Just in time for Christmas, new research shines a light on the resilience of those with less.
People at the lower end of the income scale take more pleasure in their relationships and enjoy caring for and connecting with others, according to a study published Monday in the journal Emotion.
By contrast, the positive emotions experienced by people with higher incomes are mainly focused on themselves, the research suggests.
“People who are poorer are more reliant on others to get by,” said Paul Piff, lead author of the study and an assistant professor of psychology and social behavior at the University of California, Irvine. “They really prioritize relationships because of their reduced resources, and so they are more likely to really focus on emotions that bind them to one another and find satisfaction and delight in relationships through compassion and love.”
For the study, Piff and his co-author, Jake P. Moskowitz, a graduate student at UC Irvine, surveyed more than 1,500 Americans ranging from 24 to 93 years old.
Participants rated their agreement with statements such as: “My life is full of wonder,” “Nurturing others gives me a warm feeling inside,” and “I get great pleasure from pursuing my goals.”
As Piff explained, other studies tend to ask the very broad question, “How happy are you?”
For the new study, “We break happiness down into all of its emotional components: all the different kinds of positive emotions we want to experience on a daily basis,” he said.
Next, Piff and Moskowitz created statistical models and then analyzed the relationship between income and each of the seven different emotions underpinning happiness.
“As income increases, as you rise in the rankings of household income, your tendencies — or daily experiences — of pride, amusement, contentment go up, and your experience of compassion and love and awe go down,” Piff said. Enthusiasm was the one emotion unaffected by wealth, with both rich and poor experiencing the same level.
There are reasons for expecting wealth and income to shape certain emotions, noted Piff.
“Wealth makes you less reliant on other people,” he said. “Because of that, you’re more likely to kind of focus on emotions that make you feel independent and different from other people — things that make you stand out.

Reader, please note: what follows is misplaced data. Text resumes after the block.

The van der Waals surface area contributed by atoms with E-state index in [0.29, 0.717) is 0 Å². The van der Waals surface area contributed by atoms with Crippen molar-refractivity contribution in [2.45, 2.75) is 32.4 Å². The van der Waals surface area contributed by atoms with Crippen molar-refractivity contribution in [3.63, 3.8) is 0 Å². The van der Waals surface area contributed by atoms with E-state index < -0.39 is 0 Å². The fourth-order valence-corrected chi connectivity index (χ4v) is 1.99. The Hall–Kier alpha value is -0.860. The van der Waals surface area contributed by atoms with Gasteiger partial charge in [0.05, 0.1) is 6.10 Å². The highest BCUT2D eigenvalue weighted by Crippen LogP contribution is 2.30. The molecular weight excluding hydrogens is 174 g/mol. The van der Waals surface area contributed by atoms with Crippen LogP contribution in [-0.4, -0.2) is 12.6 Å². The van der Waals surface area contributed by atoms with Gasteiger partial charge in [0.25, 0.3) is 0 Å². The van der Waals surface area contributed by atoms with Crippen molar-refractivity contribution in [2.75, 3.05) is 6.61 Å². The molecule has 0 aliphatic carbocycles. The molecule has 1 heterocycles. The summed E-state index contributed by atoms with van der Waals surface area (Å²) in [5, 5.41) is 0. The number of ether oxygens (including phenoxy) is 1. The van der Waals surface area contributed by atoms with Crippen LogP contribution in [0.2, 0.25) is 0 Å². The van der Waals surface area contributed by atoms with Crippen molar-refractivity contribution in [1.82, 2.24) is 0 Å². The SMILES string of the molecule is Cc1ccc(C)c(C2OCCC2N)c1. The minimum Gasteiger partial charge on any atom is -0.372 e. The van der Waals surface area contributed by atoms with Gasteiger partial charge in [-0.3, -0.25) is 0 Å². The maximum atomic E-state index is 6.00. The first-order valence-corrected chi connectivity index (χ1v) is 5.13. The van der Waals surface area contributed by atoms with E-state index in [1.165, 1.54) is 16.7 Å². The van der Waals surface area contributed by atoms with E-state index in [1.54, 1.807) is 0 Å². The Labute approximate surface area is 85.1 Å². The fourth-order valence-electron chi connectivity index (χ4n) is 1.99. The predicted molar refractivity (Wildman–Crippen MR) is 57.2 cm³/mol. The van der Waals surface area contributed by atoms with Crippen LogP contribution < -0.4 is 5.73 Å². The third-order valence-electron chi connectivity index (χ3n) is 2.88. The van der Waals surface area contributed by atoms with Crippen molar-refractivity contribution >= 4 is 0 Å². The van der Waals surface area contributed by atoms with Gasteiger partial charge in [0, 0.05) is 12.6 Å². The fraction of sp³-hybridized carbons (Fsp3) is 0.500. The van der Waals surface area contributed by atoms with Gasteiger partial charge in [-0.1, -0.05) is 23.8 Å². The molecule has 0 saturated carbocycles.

“But of course these aren’t absolute differences; it’s not the case that wealthy people don’t feel any compassion or any love,” Piff said. “It’s just that wealth sort of buffers you from experiencing as much of it as perhaps you should or as other people do.”
David G. Blanchflower, a professor of economics at Dartmouth, said he was “unimpressed” with the study. Blanchflower, who did not participate in the research, questioned the focus of the study and said it was “unclear what it actually finds.”
However, Piff questions whether wealth is “unequivocally” linked to increased happiness.
The emotions that contribute most to a sense of well-being and actual health are the emotions that bind you to other people: compassion, love and gratitude, he said. These are the connective glue between people.
“It’s our ability to be social that is so important to our well-being and our vitality as individuals and as a species,” Piff said.
The holiday season gets “people to think about the larger communities that they’re a part of and the important people in their lives,” he noted. But sometimes we think, “If only we could have more money!” Then, we believe, we could get all the things we want and achieve all those things we think are meaningful or important, he explained.
“Even in the absence of wealth, you can still extract all kinds of meaning and all kinds of happiness and all kinds of joy by reminding yourself and surrounding yourself with all the people you love,” Piff said.
“The ability to experience a kind of rich tapestry of these different positive emotions is vital to well-being.”